What Are Stablecoins and How Do They Work?
To combat high volatility and increase participation in a larger community, crypto projects are incorporating price stability directly into their digital assets, bringing about a whole new subset of cryptocurrencies in stablecoins.
As their name suggests, stablecoins are intended to be volatility-minimized assets whose price mirrors fiat currencies such as the U.S. dollar. To fully understand the potential of stablecoins and how they work in tandem with more volatile cryptocurrencies, we need to dive a little deeper.
What is a stablecoin?
A stablecoin is a type of cryptocurrency whose value should tie to another relatively “stable” asset like the U.S. dollar, euro, or gold.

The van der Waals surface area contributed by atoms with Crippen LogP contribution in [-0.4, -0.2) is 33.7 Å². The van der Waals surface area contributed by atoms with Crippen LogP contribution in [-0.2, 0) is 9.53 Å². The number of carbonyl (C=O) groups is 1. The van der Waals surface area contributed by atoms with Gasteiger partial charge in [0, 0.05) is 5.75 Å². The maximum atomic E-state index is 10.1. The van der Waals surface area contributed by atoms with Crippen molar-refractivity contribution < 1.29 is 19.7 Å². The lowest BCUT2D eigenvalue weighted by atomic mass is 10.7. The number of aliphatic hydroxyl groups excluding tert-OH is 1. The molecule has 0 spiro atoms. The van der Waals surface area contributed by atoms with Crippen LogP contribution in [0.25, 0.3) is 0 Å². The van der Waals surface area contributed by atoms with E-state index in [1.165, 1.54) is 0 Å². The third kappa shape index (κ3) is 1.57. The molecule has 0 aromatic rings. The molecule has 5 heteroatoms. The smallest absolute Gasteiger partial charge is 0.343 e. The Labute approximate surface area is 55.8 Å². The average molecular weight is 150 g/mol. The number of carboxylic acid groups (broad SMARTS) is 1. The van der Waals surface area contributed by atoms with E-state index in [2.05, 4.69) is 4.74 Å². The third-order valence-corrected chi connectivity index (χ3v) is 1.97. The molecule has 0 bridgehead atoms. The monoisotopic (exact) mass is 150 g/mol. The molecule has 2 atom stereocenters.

Most largest cryptocurrencies by market-cap, on the other hand, are volatile. Many argue that these assets are difficult to use as a means of payment because of this volatility. For example, the value of one Bitcoin at one point could only buy a candy bar in 2010, but the same Bitcoin today may be equivalent to the price of a car. There are other cryptocurrencies whose value has decreased by as much as Bitcoin's value has risen. This volatility can be difficult because, as a purchaser, you want some stability in the asset you transact.
Stablecoins offer an alternative option by reducing this volatility, potentially making them more suitable for regular use. Borderless payments, low transaction fees, self-custody options, and a combination of conventional fiat currency stability with digital asset flexibility make stablecoins appealing to millions. To understand why, we must first know how stablecoins work.
Is Bitcoin a stablecoin?
Bitcoin (BTC) is not a stablecoin. Stablecoins aim to maintain a stable value through fiat currencies or other assets like gold. Bitcoin’s value is volatile in comparison. To learn more about Bitcoin click here.
What can we do with stablecoins?